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Disagreement about health data

The Health Data Committee recommends the establishment of a national platform for health data, under dissent. Completely wrong focus, believes the head of the Norwegian Association for Medical Genetics.

This article is machine translated by Google from Norwegian

Just before the summer, the Health Data Committee submitted its report to the Ministry of Health and Care Services, where they concluded that Norway should establish a centralized service for Norwegian health data. The idea is that researchers should more easily be able to link health information about each patient from different sources, so that they can work with large combinations of datasets. The data in question is health information that is recorded about us when we visit a doctor and hospital. The committee primarily proposes to link some of the largest registries, which include almost the entire population: the National Register, the Norwegian Patient Register and the Cause of Death Register, as well as socio-economic data from Statistics Norway. In the long term, it is conceivable that the solution will also contain genetic information from hospital tests, and overviews of, for example, abortions, prescriptions and various diseases we have or have had.

Marta Ebbing

Dissent. While the Health Data Committee presented its report in June, the Directorate for e-health's work with the forthcoming Health Analysis Platform was already well underway. Work on the platform, which was initiated on behalf of the ministry, started before the committee was set up last year. A relevant question is therefore whether it was a given that the committee should arrive at the solution that was already being worked on. "No," answers Marta Ebbing, director of health registers at the National Institute of Public Health and chair of the Health Data Committee, to Ny Tid. "We discussed openly, and quickly agreed that we need better legal, organizational and technological arrangements to make health data more readily available for use for all types of purposes. A national health analysis platform will be able to contribute to updated data being opened up for analysis, without raw data having to be copied and sent out to users, as is the case today. This is how we improve both privacy and information security ».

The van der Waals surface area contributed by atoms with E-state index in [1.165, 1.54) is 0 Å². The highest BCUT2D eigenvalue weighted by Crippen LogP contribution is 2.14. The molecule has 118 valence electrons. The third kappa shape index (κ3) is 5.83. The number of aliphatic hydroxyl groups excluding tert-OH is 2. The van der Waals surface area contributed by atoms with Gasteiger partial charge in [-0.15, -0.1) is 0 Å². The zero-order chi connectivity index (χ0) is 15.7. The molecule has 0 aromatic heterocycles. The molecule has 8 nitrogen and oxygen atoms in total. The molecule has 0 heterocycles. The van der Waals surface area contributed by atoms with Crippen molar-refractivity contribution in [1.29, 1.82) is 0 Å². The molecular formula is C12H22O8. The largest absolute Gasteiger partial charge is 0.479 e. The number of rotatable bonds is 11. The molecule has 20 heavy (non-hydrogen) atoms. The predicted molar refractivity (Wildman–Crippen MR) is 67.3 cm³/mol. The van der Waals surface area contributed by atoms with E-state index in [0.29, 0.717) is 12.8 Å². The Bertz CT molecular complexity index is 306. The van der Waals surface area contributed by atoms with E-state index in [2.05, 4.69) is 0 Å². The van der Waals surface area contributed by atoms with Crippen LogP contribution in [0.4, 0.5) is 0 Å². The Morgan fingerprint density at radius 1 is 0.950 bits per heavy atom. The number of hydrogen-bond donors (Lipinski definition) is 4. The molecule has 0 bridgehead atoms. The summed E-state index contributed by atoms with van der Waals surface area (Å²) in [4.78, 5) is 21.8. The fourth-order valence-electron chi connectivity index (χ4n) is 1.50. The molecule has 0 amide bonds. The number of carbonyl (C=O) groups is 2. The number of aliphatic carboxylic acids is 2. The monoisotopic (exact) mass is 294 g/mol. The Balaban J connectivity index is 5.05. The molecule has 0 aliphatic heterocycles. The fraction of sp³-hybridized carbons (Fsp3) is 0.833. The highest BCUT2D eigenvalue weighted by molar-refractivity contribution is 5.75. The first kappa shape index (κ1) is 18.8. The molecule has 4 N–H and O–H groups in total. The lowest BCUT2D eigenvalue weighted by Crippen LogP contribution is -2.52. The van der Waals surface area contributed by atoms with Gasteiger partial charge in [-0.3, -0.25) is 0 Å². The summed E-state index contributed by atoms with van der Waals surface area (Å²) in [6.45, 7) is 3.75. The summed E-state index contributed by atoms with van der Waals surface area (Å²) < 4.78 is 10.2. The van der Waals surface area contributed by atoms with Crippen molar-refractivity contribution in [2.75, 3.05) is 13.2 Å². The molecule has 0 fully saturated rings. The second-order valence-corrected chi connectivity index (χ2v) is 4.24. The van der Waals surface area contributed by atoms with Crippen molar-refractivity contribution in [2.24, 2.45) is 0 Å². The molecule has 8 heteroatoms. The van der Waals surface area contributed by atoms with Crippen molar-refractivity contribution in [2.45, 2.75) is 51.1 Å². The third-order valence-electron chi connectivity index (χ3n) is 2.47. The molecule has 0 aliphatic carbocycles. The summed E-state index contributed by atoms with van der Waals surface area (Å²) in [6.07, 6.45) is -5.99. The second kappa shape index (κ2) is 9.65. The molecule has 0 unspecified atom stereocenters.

Genome data is sensitive: They can say something about ethnicity, whether parents are close relatives, or whether you have become incest.

Camilla Nervik

However, two of the committee's members, including Camilla Nervik, legal adviser to the Data Inspectorate, have dissented, and believe the working group has not responded to what they were asked for. "The Health Data Committee landed very quickly on the answer being the Health Analysis Platform, and skipped everything that was about easier access to data that has proven difficult to obtain," she says. Nervik believes that the platform itself can be a good solution, but that the consequences for privacy have not been properly evaluated. "These are dealt with very superficially in the report, which only quickly concludes that privacy will be safeguarded."

The Ministry has also received complaints that the patient side has not been represented in the committee, which also applies to the working groups that will put the Health Analysis platform to life. "The Health Data Committee should consider measures to make data access easier for secondary purposes," said State Secretary Frode Hestnes in the Ministry of Health and Care Services. In good Norwegian, this means that the user side is represented by researchers, managers and the health administration – not by the patients.